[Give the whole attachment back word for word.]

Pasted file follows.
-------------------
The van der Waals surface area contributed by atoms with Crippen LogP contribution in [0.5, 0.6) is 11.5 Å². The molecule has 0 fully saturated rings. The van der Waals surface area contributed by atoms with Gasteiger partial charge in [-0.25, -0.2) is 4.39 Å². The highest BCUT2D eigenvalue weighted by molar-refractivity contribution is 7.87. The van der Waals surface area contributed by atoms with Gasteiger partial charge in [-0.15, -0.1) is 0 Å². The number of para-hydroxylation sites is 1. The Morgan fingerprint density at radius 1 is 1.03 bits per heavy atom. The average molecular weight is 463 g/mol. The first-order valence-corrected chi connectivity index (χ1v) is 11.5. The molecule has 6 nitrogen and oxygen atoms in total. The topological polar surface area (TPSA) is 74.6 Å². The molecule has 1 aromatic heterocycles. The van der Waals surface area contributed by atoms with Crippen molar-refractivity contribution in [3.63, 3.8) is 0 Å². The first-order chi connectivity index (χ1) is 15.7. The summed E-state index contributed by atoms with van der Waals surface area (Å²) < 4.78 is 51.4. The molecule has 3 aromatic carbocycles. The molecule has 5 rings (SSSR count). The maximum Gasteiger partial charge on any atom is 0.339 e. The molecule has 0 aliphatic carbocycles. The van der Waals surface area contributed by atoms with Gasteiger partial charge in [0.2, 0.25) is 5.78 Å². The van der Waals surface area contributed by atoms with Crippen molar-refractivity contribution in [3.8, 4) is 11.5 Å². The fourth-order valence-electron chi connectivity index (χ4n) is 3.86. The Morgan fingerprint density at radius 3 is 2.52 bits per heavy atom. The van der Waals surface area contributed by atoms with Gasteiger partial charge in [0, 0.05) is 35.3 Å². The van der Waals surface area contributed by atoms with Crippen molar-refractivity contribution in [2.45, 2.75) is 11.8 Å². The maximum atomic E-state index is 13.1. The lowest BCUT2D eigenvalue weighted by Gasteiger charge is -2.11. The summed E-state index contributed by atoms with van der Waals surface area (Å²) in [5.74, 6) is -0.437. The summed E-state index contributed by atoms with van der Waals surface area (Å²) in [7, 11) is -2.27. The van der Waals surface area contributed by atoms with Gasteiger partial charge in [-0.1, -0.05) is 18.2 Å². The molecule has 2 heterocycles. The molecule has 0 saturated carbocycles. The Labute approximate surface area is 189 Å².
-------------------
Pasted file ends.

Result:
The van der Waals surface area contributed by atoms with Crippen LogP contribution in [0.5, 0.6) is 11.5 Å². The molecule has 0 fully saturated rings. The van der Waals surface area contributed by atoms with Gasteiger partial charge in [-0.25, -0.2) is 4.39 Å². The highest BCUT2D eigenvalue weighted by molar-refractivity contribution is 7.87. The van der Waals surface area contributed by atoms with Gasteiger partial charge in [-0.15, -0.1) is 0 Å². The number of para-hydroxylation sites is 1. The Morgan fingerprint density at radius 1 is 1.03 bits per heavy atom. The average molecular weight is 463 g/mol. The first-order valence-corrected chi connectivity index (χ1v) is 11.5. The molecule has 6 nitrogen and oxygen atoms in total. The topological polar surface area (TPSA) is 74.6 Å². The molecule has 1 aromatic heterocycles. The van der Waals surface area contributed by atoms with Crippen molar-refractivity contribution in [3.63, 3.8) is 0 Å². The first-order chi connectivity index (χ1) is 15.7. The summed E-state index contributed by atoms with van der Waals surface area (Å²) < 4.78 is 51.4. The molecule has 3 aromatic carbocycles. The molecule has 5 rings (SSSR count). The maximum Gasteiger partial charge on any atom is 0.339 e. The molecule has 0 aliphatic carbocycles. The van der Waals surface area contributed by atoms with Gasteiger partial charge in [0.2, 0.25) is 5.78 Å². The van der Waals surface area contributed by atoms with Crippen molar-refractivity contribution in [3.8, 4) is 11.5 Å². The fourth-order valence-electron chi connectivity index (χ4n) is 3.86. The Morgan fingerprint density at radius 3 is 2.52 bits per heavy atom. The van der Waals surface area contributed by atoms with Gasteiger partial charge in [0, 0.05) is 35.3 Å². The van der Waals surface area contributed by atoms with Crippen molar-refractivity contribution in [2.45, 2.75) is 11.8 Å². The maximum atomic E-state index is 13.1. The lowest BCUT2D eigenvalue weighted by Gasteiger charge is -2.11. The summed E-state index contributed by atoms with van der Waals surface area (Å²) in [5.74, 6) is -0.437. The summed E-state index contributed by atoms with van der Waals surface area (Å²) in [7, 11) is -2.27. The van der Waals surface area contributed by atoms with Gasteiger partial charge in [-0.1, -0.05) is 18.2 Å². The molecule has 2 heterocycles. The molecule has 0 saturated carbocycles. The Labute approximate surface area is 189 Å².